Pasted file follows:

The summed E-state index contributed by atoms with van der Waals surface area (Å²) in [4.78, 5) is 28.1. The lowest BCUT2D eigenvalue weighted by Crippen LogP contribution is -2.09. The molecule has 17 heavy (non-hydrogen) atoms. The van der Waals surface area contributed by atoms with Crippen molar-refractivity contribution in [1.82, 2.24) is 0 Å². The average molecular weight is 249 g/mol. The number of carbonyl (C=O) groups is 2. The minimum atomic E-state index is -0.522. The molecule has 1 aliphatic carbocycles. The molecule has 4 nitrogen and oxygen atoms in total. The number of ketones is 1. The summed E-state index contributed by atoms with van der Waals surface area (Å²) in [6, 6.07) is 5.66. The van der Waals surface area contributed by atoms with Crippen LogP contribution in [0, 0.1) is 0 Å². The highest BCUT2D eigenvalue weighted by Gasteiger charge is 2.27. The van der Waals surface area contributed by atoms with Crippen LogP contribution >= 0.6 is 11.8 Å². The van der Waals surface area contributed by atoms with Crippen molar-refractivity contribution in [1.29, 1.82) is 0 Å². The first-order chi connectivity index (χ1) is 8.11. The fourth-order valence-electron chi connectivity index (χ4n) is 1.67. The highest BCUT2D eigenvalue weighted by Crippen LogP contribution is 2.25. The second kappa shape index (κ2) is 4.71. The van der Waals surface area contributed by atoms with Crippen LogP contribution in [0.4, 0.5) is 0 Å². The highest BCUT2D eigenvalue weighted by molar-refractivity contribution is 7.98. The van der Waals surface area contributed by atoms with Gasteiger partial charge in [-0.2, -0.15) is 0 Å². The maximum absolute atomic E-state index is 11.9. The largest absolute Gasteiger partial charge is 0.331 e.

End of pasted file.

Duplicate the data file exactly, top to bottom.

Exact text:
The summed E-state index contributed by atoms with van der Waals surface area (Å²) in [4.78, 5) is 28.1. The lowest BCUT2D eigenvalue weighted by Crippen LogP contribution is -2.09. The molecule has 17 heavy (non-hydrogen) atoms. The van der Waals surface area contributed by atoms with Crippen molar-refractivity contribution in [1.82, 2.24) is 0 Å². The average molecular weight is 249 g/mol. The number of carbonyl (C=O) groups is 2. The minimum atomic E-state index is -0.522. The molecule has 1 aliphatic carbocycles. The molecule has 4 nitrogen and oxygen atoms in total. The number of ketones is 1. The summed E-state index contributed by atoms with van der Waals surface area (Å²) in [6, 6.07) is 5.66. The van der Waals surface area contributed by atoms with Crippen LogP contribution in [0, 0.1) is 0 Å². The highest BCUT2D eigenvalue weighted by Gasteiger charge is 2.27. The van der Waals surface area contributed by atoms with Crippen LogP contribution >= 0.6 is 11.8 Å². The van der Waals surface area contributed by atoms with Crippen molar-refractivity contribution in [1.29, 1.82) is 0 Å². The first-order chi connectivity index (χ1) is 8.11. The fourth-order valence-electron chi connectivity index (χ4n) is 1.67. The highest BCUT2D eigenvalue weighted by Crippen LogP contribution is 2.25. The second kappa shape index (κ2) is 4.71. The van der Waals surface area contributed by atoms with Crippen LogP contribution in [0.4, 0.5) is 0 Å². The highest BCUT2D eigenvalue weighted by molar-refractivity contribution is 7.98. The van der Waals surface area contributed by atoms with Gasteiger partial charge in [-0.2, -0.15) is 0 Å². The maximum absolute atomic E-state index is 11.9. The largest absolute Gasteiger partial charge is 0.331 e.